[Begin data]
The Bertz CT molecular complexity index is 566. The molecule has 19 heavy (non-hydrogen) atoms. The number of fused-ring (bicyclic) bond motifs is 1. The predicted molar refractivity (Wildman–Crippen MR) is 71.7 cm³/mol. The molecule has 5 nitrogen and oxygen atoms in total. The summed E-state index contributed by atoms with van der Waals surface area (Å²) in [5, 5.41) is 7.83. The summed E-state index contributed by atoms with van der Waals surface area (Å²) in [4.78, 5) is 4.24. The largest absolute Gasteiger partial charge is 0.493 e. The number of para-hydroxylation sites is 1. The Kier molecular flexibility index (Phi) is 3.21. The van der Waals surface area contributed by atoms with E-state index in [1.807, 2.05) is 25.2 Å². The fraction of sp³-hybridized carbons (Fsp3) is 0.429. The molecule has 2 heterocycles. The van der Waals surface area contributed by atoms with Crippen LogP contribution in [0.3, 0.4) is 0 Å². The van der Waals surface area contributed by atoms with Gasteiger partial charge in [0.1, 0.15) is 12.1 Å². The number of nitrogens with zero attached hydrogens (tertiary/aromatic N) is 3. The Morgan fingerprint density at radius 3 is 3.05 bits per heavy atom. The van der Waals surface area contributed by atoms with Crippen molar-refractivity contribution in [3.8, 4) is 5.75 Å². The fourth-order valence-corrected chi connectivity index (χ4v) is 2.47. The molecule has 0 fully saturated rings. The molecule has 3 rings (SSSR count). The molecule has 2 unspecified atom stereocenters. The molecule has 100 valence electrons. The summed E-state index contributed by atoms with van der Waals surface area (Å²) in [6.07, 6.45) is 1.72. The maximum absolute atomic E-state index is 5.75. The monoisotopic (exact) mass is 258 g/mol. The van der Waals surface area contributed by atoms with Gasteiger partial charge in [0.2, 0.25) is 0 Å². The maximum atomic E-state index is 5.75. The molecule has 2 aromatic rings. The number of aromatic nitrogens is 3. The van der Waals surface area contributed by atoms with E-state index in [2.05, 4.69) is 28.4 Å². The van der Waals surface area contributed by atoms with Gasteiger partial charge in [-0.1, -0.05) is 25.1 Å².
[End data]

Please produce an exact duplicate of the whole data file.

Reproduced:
The Bertz CT molecular complexity index is 566. The molecule has 19 heavy (non-hydrogen) atoms. The number of fused-ring (bicyclic) bond motifs is 1. The predicted molar refractivity (Wildman–Crippen MR) is 71.7 cm³/mol. The molecule has 5 nitrogen and oxygen atoms in total. The summed E-state index contributed by atoms with van der Waals surface area (Å²) in [5, 5.41) is 7.83. The summed E-state index contributed by atoms with van der Waals surface area (Å²) in [4.78, 5) is 4.24. The largest absolute Gasteiger partial charge is 0.493 e. The number of para-hydroxylation sites is 1. The Kier molecular flexibility index (Phi) is 3.21. The van der Waals surface area contributed by atoms with E-state index in [1.807, 2.05) is 25.2 Å². The fraction of sp³-hybridized carbons (Fsp3) is 0.429. The molecule has 2 heterocycles. The van der Waals surface area contributed by atoms with Crippen LogP contribution in [0.3, 0.4) is 0 Å². The van der Waals surface area contributed by atoms with Gasteiger partial charge in [0.1, 0.15) is 12.1 Å². The number of nitrogens with zero attached hydrogens (tertiary/aromatic N) is 3. The Morgan fingerprint density at radius 3 is 3.05 bits per heavy atom. The van der Waals surface area contributed by atoms with Crippen molar-refractivity contribution in [3.8, 4) is 5.75 Å². The fourth-order valence-corrected chi connectivity index (χ4v) is 2.47. The molecule has 0 fully saturated rings. The molecule has 3 rings (SSSR count). The molecule has 2 unspecified atom stereocenters. The molecule has 100 valence electrons. The summed E-state index contributed by atoms with van der Waals surface area (Å²) in [6.07, 6.45) is 1.72. The maximum absolute atomic E-state index is 5.75. The monoisotopic (exact) mass is 258 g/mol. The van der Waals surface area contributed by atoms with Gasteiger partial charge in [0.2, 0.25) is 0 Å². The maximum atomic E-state index is 5.75. The molecule has 2 aromatic rings. The number of aromatic nitrogens is 3. The van der Waals surface area contributed by atoms with E-state index in [2.05, 4.69) is 28.4 Å². The van der Waals surface area contributed by atoms with Gasteiger partial charge in [-0.1, -0.05) is 25.1 Å².